Dolly Parton is speaking her mind.
“I understand people having to make themselves known and felt and seen,” Parton said when asked about the protests. “And of course black lives matter. Do we think our little white a--es are the only ones that matter? No!”
Also discussed was the 2018 decision to rename the popular Dollywood dinner attraction previously known as Dixie Stampede, which is now simply called Dolly Parton’s Stampede.
The change was made when it was brought to the "Jolene" singer's attention that the word "dixie" was offensive.
"Dixie" is a term associated with the southern United States in the period before slavery was abolished.
According to The Atlantic, the term was popularized by songwriter Daniel Emmett, a star of minstrel shows, which are widely regarded as having been racially inappropriate, before becoming synonymous with the time period and the region.
“There’s such a thing as innocent ignorance, and so many of us are guilty of that,” Parton said. “When they said ‘Dixie’ was an offensive word, I thought, ‘Well, I don’t want to offend anybody. This is a business. We’ll just call it the Stampede.’"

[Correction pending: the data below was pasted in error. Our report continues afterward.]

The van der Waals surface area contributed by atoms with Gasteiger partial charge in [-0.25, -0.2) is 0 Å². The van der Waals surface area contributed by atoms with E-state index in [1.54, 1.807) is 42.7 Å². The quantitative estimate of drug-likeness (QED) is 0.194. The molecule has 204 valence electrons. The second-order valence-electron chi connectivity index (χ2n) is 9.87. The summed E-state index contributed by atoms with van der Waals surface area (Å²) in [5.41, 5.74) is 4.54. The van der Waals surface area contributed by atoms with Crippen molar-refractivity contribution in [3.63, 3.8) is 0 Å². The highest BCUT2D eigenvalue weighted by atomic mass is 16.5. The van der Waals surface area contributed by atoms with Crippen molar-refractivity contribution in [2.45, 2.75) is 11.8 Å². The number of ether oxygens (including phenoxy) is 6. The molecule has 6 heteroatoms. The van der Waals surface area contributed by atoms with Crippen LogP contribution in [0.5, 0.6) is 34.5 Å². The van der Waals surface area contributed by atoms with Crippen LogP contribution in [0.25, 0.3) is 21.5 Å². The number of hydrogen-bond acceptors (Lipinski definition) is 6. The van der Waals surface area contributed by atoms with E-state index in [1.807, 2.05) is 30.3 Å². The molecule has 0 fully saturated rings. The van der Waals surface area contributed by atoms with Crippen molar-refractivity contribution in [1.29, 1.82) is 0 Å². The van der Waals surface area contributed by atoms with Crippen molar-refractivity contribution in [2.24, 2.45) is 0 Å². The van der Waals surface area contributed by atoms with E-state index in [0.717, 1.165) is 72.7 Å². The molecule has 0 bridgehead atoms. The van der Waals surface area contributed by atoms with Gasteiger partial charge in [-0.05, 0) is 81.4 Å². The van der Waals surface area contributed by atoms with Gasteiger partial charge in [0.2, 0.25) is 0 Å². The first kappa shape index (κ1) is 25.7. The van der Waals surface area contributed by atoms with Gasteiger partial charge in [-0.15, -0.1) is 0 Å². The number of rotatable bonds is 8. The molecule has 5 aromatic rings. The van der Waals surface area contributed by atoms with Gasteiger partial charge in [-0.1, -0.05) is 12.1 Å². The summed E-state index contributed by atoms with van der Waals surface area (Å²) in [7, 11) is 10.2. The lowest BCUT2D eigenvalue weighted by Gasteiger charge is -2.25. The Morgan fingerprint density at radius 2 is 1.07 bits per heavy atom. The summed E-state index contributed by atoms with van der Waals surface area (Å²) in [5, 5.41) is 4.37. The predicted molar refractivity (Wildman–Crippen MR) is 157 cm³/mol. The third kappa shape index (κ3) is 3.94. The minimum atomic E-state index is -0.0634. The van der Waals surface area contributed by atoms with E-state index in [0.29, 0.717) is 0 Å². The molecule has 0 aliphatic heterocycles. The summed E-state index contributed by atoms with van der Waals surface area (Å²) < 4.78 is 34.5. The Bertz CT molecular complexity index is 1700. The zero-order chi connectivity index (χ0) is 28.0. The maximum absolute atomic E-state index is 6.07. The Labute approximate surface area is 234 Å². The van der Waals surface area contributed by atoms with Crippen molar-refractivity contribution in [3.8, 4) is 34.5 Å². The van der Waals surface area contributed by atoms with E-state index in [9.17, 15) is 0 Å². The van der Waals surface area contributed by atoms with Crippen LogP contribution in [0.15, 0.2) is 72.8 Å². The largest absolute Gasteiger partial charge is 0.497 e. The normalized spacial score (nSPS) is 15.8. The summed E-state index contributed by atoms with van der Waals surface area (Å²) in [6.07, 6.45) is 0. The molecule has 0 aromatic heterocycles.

She advocated taking action when you learn or realize that something is a problem.
"As soon as you realize that [something] is a problem, you should fix it,"
Parton said. "Don’t be a dumba--. That’s where my heart is. I would never dream of hurting anybody on purpose.”
Now known as Lady A and The Chicks, respectively, both bands announced the name changes this summer.
The Chicks appear to have avoided any controversy since then, but Lady A has filed a lawsuit to secure the rights to the name against Anita White, a blues singer who has used the moniker for decades.